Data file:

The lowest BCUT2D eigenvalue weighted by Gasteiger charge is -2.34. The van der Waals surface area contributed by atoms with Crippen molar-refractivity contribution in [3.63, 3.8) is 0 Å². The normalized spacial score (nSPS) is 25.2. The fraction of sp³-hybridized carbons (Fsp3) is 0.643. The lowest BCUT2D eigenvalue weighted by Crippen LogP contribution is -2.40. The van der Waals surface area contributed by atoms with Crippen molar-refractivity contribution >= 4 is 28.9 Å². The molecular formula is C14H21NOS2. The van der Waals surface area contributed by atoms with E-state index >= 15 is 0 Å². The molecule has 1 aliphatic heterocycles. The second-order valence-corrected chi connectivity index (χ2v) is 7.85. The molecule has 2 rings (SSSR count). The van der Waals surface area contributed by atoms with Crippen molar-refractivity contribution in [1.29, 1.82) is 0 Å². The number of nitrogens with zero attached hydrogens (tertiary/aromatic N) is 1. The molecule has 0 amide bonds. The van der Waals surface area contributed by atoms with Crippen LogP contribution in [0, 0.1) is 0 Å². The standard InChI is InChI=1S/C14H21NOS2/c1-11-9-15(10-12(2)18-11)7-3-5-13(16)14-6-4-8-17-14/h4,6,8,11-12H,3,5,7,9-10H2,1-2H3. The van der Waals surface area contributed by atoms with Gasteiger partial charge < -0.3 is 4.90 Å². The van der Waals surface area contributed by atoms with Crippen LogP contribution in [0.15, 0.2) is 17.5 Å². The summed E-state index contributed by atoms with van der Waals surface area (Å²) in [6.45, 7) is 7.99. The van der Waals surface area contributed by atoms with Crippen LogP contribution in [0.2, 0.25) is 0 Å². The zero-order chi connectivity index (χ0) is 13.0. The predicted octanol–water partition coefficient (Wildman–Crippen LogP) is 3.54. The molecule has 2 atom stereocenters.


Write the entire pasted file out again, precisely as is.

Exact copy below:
The lowest BCUT2D eigenvalue weighted by Gasteiger charge is -2.34. The van der Waals surface area contributed by atoms with Crippen molar-refractivity contribution in [3.63, 3.8) is 0 Å². The normalized spacial score (nSPS) is 25.2. The fraction of sp³-hybridized carbons (Fsp3) is 0.643. The lowest BCUT2D eigenvalue weighted by Crippen LogP contribution is -2.40. The van der Waals surface area contributed by atoms with Crippen molar-refractivity contribution >= 4 is 28.9 Å². The molecular formula is C14H21NOS2. The van der Waals surface area contributed by atoms with E-state index >= 15 is 0 Å². The molecule has 1 aliphatic heterocycles. The second-order valence-corrected chi connectivity index (χ2v) is 7.85. The molecule has 2 rings (SSSR count). The van der Waals surface area contributed by atoms with Crippen molar-refractivity contribution in [1.29, 1.82) is 0 Å². The number of nitrogens with zero attached hydrogens (tertiary/aromatic N) is 1. The molecule has 0 amide bonds. The van der Waals surface area contributed by atoms with Crippen LogP contribution in [0, 0.1) is 0 Å². The standard InChI is InChI=1S/C14H21NOS2/c1-11-9-15(10-12(2)18-11)7-3-5-13(16)14-6-4-8-17-14/h4,6,8,11-12H,3,5,7,9-10H2,1-2H3. The van der Waals surface area contributed by atoms with Gasteiger partial charge < -0.3 is 4.90 Å². The van der Waals surface area contributed by atoms with Crippen LogP contribution in [0.15, 0.2) is 17.5 Å². The summed E-state index contributed by atoms with van der Waals surface area (Å²) in [6.45, 7) is 7.99. The van der Waals surface area contributed by atoms with Crippen LogP contribution in [0.2, 0.25) is 0 Å². The zero-order chi connectivity index (χ0) is 13.0. The predicted octanol–water partition coefficient (Wildman–Crippen LogP) is 3.54. The molecule has 2 atom stereocenters.